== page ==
Skip to content

Using DLT / Blockchain to developing a reliable assurance system for Gluten Free Oats

Posted in

This project originated from an enquiry to SRUC from a group of NE farms seeking a reliable method of providing, traceability, provenance and assurance for the gluten free oat crop that they grow. Although oats are naturally gluten free some manufacturers require assurance that they are not contaminated with other grains that may contain gluten. Although there is no official gluten free Assurance Scheme the farms have developed their own protocol to ensure no contamination takes place on the farms and wanted a method to provide details and proof of this to the rest of the supply chain.

Initially funding was a small grant from the Rural Innovation Support Service (RISS), used to investigate possible solutions, the results of which suggested that Distributed Ledger Technology (DLT), often known as Blockchain, could provide the answer. SRUC approached Wallet.Services, an Edinburgh based technology business and a project team was created. DLT/Blockchain is a relatively new technology to the agri-food sector and although a few of the global food manufacturers have investigated its use there have been few projects testing its utility on farms. This project set out to explore the feasibility of using DLT/Blockchain as a means of providing these farms with a tool to provide proof of traceability, provenance and assurance.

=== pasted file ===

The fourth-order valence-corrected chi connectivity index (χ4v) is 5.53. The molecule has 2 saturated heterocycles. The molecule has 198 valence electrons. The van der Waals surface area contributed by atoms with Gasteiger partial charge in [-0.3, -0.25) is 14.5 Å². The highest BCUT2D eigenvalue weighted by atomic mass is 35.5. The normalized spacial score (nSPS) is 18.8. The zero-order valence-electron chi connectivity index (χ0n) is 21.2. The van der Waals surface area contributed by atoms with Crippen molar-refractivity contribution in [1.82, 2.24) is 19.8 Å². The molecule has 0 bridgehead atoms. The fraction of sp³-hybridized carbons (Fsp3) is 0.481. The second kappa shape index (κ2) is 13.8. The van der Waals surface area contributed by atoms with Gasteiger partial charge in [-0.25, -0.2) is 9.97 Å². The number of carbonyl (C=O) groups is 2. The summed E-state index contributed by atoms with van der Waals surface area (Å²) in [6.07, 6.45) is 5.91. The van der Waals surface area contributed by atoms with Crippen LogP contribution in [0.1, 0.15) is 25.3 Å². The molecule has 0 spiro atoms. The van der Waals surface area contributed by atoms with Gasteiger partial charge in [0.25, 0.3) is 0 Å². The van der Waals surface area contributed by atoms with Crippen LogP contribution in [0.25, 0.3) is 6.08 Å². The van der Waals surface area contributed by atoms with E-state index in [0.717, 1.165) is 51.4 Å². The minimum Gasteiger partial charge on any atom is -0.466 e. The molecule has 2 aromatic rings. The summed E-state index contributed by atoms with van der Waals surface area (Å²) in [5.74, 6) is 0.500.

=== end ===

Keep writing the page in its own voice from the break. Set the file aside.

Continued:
After carefully mapping the gluten free oat crop cycle from field preparation to post harvest storage, Wallet.Services designed and constructed the DLT ledger. Existing data and documentation (e.g. field records, crop storage documentation and images) was then manually inputted to populate the ledger, the ledger tested and the results analysed.

Results were positive indicating that this technology is an ideal tool for providing traceability, provenance and assurance to stakeholders within agri-food supply chains, from farm to consumer. More work is required to refine the operation of the ledger, including automating data input, along with collaboration with other supply chain partners in order to develop a full chain model, but this project has shown that the technology has the potential to provide greater transparency, collaboration and trust within supply chains and positively change the nature of the relationships current seen within many chains.

Sign up to the FAS newsletter

Receive updates on news, events and publications from Scotland’s Farm Advisory Service